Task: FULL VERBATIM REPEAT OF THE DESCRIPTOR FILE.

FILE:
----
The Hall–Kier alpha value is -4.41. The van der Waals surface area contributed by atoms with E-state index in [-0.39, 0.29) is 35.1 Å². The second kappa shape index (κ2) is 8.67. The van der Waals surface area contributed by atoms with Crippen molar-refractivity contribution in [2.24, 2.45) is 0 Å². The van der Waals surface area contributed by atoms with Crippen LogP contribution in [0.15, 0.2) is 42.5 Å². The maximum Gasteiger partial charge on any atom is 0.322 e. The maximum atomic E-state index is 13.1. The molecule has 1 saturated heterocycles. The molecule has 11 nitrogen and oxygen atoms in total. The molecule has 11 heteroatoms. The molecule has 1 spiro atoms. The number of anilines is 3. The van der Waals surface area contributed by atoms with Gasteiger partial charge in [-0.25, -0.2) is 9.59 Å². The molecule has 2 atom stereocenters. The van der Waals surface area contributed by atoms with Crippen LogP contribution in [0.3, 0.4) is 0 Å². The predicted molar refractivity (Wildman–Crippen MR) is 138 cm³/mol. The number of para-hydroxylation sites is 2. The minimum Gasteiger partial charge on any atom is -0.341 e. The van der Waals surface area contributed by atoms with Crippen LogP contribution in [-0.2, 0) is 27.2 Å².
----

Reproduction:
The Hall–Kier alpha value is -4.41. The van der Waals surface area contributed by atoms with E-state index in [-0.39, 0.29) is 35.1 Å². The second kappa shape index (κ2) is 8.67. The van der Waals surface area contributed by atoms with Crippen molar-refractivity contribution in [2.24, 2.45) is 0 Å². The van der Waals surface area contributed by atoms with Crippen LogP contribution in [0.15, 0.2) is 42.5 Å². The maximum Gasteiger partial charge on any atom is 0.322 e. The maximum atomic E-state index is 13.1. The molecule has 1 saturated heterocycles. The molecule has 11 nitrogen and oxygen atoms in total. The molecule has 11 heteroatoms. The molecule has 1 spiro atoms. The number of anilines is 3. The van der Waals surface area contributed by atoms with Gasteiger partial charge in [-0.25, -0.2) is 9.59 Å². The molecule has 2 atom stereocenters. The van der Waals surface area contributed by atoms with Crippen LogP contribution in [0.3, 0.4) is 0 Å². The predicted molar refractivity (Wildman–Crippen MR) is 138 cm³/mol. The number of para-hydroxylation sites is 2. The minimum Gasteiger partial charge on any atom is -0.341 e. The van der Waals surface area contributed by atoms with Crippen LogP contribution in [-0.2, 0) is 27.2 Å².